Yamilee Bazile is playing the waiting game.

The first generation Haitian living in Jersey City, N.J., has spent hours trying to call and e-mail her relatives who live in and around Port-au-Prince, Haiti, where the largest earthquake to hit the country in more than 200 years caused widespread destruction.

"We've not been able to get in touch with anyone," the 35-year-old told FoxNews.com late Tuesday night. "We tried calling and are getting a busy signal. We are trying e-mail, home numbers, cell phone numbers, but we just haven't been able to get through."

Since Bazile's father called her about an hour after the 7.0 earthquake hit, she has been furiously digging up phone numbers and e-mail addresses of people she met while on a humanitarian mission to Haiti last year in any attempt of find out the fate of her relatives.

"It's really devastating on a personal level," she said. "My Mom is worried about her brother and just wants to make sure our family is safe."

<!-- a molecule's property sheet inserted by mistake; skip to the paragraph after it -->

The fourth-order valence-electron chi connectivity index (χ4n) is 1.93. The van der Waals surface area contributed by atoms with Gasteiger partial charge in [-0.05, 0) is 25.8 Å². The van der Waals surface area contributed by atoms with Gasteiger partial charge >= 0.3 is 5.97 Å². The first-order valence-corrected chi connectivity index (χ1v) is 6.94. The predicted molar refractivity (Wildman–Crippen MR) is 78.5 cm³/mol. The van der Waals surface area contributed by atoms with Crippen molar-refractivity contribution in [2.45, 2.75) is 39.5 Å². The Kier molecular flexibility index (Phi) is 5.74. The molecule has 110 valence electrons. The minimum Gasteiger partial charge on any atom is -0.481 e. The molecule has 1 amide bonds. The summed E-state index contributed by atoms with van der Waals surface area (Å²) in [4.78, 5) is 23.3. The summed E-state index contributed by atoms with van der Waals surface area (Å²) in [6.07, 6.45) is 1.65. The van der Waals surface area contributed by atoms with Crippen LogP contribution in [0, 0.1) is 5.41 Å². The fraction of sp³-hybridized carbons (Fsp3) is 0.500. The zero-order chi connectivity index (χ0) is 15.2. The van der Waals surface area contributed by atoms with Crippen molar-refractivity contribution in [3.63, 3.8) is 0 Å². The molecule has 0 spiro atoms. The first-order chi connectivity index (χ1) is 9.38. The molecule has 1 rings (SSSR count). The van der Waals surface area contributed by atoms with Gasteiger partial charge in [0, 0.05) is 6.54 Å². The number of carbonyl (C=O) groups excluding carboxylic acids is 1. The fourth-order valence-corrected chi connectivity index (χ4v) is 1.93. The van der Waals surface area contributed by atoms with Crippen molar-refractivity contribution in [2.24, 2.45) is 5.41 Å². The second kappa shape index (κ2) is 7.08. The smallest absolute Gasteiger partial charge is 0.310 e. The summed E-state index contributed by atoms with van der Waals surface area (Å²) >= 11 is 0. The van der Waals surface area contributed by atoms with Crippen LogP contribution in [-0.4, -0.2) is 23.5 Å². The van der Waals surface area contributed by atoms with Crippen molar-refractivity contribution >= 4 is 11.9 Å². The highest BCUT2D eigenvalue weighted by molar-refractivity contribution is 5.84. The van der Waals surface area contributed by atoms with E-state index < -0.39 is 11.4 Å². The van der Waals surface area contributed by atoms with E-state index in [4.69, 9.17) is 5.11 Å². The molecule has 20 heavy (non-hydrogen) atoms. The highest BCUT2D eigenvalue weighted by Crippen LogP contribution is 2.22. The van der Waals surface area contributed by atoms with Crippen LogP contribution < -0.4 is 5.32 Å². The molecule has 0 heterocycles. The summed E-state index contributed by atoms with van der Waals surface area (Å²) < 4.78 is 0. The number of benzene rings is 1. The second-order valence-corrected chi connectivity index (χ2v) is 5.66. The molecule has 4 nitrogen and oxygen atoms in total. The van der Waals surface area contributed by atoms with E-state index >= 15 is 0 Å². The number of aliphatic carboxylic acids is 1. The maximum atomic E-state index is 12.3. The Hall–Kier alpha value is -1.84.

Bazile's father has a sister living outside of Port-au-Prince and her mother has a brother living in the capital city, where much of the damage occurred. She has several cousins and friends living there as well.

"It's a tough time filled with the anxiety of finding out if family and friends are OK," she said.

She said her mother is "very religious and relying on her faith" as they attempt to reach their loved ones.

"My mom is very emotional, but she is praying and keeping up good spirits and trying to find out everything she can."

Bazile spent most of the night glued to the television and searching social networking sites, such as Twitter and Facebook, and blogs for the latest news out of Haiti, hoping to hear something about her relatives.

"Right now it's all about networking and hoping we get more information," she told FoxNews.com. "It's absolutely amazing how Facebook, the Internet, Twitter and blogs are getting the information out."

About a year ago, Bazile and her mother were in Haiti as part of a humanitarian mission that brought medical and dental care to rural parts of the country. She is set to go on the same volunteer trip in March.

Having been there last March and now seeing the same locations in complete in rubble, "it's just a total shock," she said.

"We know people are getting info out, but it's very spotty," she told FoxNews.com. "It's just word of mouth. It's a little crazy."